Tuesday, July 12, 2011

Opinion: In Defense of Medical Marijuana


Opinion: In Defense of Medical Marijuana

By Maureen Moore
Steven Masone's recent  Opinion Piece  "Medical Marijuana Gateway to Disaster"  of course is from his conservative viewpoint. As an unashamed Liberal, as he well knows, (we have a "point counter point" relationship in other media forums) I want to counter-weigh his postion in on this matter.

I believe that marijuana, especially medicinal marijuana and its dispensaries, should be legalized and these businesses should be able to continue to remain open to help their patients. In so doing, it might  alleviate some of the economic woes California is  facing.
While some consider marijuana to be harmful to our health, what about other legal drugs like alcohol and cigarettes? Too many drinks could lead to alcohol poisoning and do major damage to the brain, liver and can even lead to a coma. Cigarettes contain hundreds of chemicals. According to the American Cancer Society website, after many years of consumption, tobacco use can lead to emphysemacardiovascular disease and many types of cancers.
On the other hand, there isn’t any concrete proof or facts that marijuana can cause more damage than the drugs mentioned above. Just like any other substance, moderation is the key. Users should be educated about the pros and cons of smoking marijuana and then make an informed decision as to how much should be consumed.
For people who suffer from chronic pain, nausea, anxiety and arthritis, medicinal marijuana is proven to be a better substance for many helping to alleviate their pain. A Washington Post article cites that research conducted over the course of five days at a San Francisco hospital ward tested AIDS patients, all whom suffered from some sort of nerve pain. The patients were allowed to smoke three marijuana cigarettes per day.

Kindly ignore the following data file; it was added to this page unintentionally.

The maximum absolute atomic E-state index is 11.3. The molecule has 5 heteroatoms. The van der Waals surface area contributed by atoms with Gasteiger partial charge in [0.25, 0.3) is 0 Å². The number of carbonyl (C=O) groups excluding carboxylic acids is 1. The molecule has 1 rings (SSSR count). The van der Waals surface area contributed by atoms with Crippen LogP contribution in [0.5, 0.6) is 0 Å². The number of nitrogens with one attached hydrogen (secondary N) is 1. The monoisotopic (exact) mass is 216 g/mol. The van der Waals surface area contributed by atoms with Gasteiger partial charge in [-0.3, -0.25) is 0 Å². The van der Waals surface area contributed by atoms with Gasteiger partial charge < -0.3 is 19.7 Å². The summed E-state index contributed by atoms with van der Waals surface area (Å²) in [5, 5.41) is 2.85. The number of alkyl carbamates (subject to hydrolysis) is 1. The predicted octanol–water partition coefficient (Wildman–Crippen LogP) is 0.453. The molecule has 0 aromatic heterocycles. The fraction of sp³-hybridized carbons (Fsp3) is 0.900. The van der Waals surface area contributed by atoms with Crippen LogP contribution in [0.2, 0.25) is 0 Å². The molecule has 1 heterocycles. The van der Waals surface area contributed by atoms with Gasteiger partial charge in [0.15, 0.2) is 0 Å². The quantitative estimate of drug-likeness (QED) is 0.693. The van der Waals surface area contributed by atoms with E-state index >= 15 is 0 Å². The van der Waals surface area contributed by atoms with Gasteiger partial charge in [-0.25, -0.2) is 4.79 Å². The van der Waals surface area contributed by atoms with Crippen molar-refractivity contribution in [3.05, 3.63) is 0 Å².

After those five days, more than half the patients noticed a decrease of the pain they were feeling before they smoked the marijuana.
With thorough evaluations from doctors in order to obtain a medical marijuana card and providing strict security for dispensaries to keep their businesses open and safe, I believe this will help the patients who otherwise might not have a better alternative to treat their illness.
As to Steven Masone's contention we are bringing into the State less than desirable physicians, may be a valid point, but the American Medical Association has proven pretty effective in policing themselves. Diet Clinics and other less than mainstream Medical practices are watched very carefully, and  also monitored by the Drug Enforcement Agency (DEA).
While I sympathize with the DEA's position, I disagree that Marijuana should be prioritized. We saw  how divided California's voters are over this issue, but sometimes we have to protect the rights of our minorities even when the majority disagrees.   
Masone and Moore's point counterpoint appears in the Linden Herald.

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